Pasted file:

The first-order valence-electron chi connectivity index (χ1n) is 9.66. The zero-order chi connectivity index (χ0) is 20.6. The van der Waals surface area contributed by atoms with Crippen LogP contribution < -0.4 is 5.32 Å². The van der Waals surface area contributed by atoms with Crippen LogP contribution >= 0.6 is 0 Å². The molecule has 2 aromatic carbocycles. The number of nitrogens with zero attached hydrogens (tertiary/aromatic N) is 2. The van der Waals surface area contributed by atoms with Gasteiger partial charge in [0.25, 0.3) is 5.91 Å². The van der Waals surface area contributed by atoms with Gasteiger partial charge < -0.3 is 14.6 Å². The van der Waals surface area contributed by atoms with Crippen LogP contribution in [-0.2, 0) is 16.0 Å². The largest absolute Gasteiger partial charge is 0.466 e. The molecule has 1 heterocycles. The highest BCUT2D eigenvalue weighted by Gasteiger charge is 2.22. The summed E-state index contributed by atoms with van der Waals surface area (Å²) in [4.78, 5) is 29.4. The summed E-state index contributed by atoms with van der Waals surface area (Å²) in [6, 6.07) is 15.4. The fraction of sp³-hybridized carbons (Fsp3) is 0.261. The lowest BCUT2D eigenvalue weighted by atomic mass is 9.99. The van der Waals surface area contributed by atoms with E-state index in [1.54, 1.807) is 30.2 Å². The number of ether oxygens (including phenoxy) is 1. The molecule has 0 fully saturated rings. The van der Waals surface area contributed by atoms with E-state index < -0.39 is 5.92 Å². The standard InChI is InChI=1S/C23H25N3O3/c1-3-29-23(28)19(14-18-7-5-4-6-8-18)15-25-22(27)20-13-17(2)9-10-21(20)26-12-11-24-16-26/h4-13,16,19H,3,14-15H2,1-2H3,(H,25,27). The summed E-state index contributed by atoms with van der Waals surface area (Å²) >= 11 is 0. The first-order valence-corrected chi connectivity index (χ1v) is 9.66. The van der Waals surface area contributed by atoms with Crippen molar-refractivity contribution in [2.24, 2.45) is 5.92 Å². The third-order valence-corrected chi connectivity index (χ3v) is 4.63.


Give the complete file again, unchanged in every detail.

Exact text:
The first-order valence-electron chi connectivity index (χ1n) is 9.66. The zero-order chi connectivity index (χ0) is 20.6. The van der Waals surface area contributed by atoms with Crippen LogP contribution < -0.4 is 5.32 Å². The van der Waals surface area contributed by atoms with Crippen LogP contribution >= 0.6 is 0 Å². The molecule has 2 aromatic carbocycles. The number of nitrogens with zero attached hydrogens (tertiary/aromatic N) is 2. The van der Waals surface area contributed by atoms with Gasteiger partial charge in [0.25, 0.3) is 5.91 Å². The van der Waals surface area contributed by atoms with Gasteiger partial charge < -0.3 is 14.6 Å². The van der Waals surface area contributed by atoms with Crippen LogP contribution in [-0.2, 0) is 16.0 Å². The largest absolute Gasteiger partial charge is 0.466 e. The molecule has 1 heterocycles. The highest BCUT2D eigenvalue weighted by Gasteiger charge is 2.22. The summed E-state index contributed by atoms with van der Waals surface area (Å²) in [4.78, 5) is 29.4. The summed E-state index contributed by atoms with van der Waals surface area (Å²) in [6, 6.07) is 15.4. The fraction of sp³-hybridized carbons (Fsp3) is 0.261. The lowest BCUT2D eigenvalue weighted by atomic mass is 9.99. The van der Waals surface area contributed by atoms with E-state index in [1.54, 1.807) is 30.2 Å². The number of ether oxygens (including phenoxy) is 1. The molecule has 0 fully saturated rings. The van der Waals surface area contributed by atoms with E-state index < -0.39 is 5.92 Å². The standard InChI is InChI=1S/C23H25N3O3/c1-3-29-23(28)19(14-18-7-5-4-6-8-18)15-25-22(27)20-13-17(2)9-10-21(20)26-12-11-24-16-26/h4-13,16,19H,3,14-15H2,1-2H3,(H,25,27). The summed E-state index contributed by atoms with van der Waals surface area (Å²) >= 11 is 0. The first-order valence-corrected chi connectivity index (χ1v) is 9.66. The van der Waals surface area contributed by atoms with Crippen molar-refractivity contribution in [2.24, 2.45) is 5.92 Å². The third-order valence-corrected chi connectivity index (χ3v) is 4.63.